Biodiversity Helps Coral Reefs Thrive and Could Be Used Strategically to Save Them
By Cody Clements
Coral reefs are home to so many species that they often are called "the rainforests of the seas." Today they face a daunting range of threats, including ocean warming and acidification, overfishing and pollution. Worldwide, more than one-third of all coral species are at risk of extinction.
I am one of many scientists who are studying corals to find ways of helping them survive and recover. As a recent report from the National Academies of Science, Engineering and Medicine shows, researchers are exploring many different strategies. Some, such as managed breeding to make corals more tolerant of stresses, are already being developed at small scales. Others, such as moving corals to colonize new areas, have not been tested yet.
My own work examines whether greater diversity of coral species on reefs can help corals survive and thrive. In a study published earlier this year, my colleague Mark Hay and I found evidence that the answer is yes. This finding could help to inform broader strategies for making coral reefs more resilient in altered oceans.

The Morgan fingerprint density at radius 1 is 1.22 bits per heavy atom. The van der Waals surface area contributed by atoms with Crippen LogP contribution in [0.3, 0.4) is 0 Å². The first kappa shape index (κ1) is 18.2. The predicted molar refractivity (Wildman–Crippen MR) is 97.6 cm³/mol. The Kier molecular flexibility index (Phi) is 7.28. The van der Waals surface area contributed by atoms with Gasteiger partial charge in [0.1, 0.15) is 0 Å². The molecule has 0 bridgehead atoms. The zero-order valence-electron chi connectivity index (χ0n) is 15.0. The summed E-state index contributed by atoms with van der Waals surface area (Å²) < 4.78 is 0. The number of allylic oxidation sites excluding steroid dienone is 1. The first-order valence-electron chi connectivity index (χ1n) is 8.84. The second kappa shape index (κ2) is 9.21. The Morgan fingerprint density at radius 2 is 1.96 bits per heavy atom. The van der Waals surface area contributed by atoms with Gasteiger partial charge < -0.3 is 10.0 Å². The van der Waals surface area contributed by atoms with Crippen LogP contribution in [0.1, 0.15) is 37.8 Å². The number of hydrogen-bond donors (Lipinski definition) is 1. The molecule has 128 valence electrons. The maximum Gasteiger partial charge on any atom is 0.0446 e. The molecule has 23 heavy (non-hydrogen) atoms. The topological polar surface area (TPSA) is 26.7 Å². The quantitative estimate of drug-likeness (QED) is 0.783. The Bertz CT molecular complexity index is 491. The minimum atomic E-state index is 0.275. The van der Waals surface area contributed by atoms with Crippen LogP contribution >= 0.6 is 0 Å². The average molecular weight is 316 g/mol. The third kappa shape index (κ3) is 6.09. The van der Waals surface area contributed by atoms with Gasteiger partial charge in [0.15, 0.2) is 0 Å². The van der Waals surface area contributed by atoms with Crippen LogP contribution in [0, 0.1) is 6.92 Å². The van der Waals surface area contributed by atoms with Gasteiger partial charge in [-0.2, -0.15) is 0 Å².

In Nature, More Is Better
Are ecosystems healthier if they contain many species than if they harbor only a few? This is a central question in ecology. Generally, scientists have found that ecosystems with more diverse foundation species – those that define a system and are inseparable from it, such as trees in a forest – tend to be healthier and function better.
Until recently, no one had applied this test to coral reefs. But we do know that healthy coral reefs are diverse, structurally complex ecosystems dominated by corals. In contrast, reefs that have been damaged by stresses such as coral bleaching events tend to become simplified, less diverse landscapes, often dominated by seaweeds.
For our study we chose a reef area on the southwestern coast of Fiji's main island, Viti Levu, in the South Pacific. Many reefs along this coast have been heavily degraded by overfishing and other human-related activities, reducing coral cover and allowing seaweeds to dominate.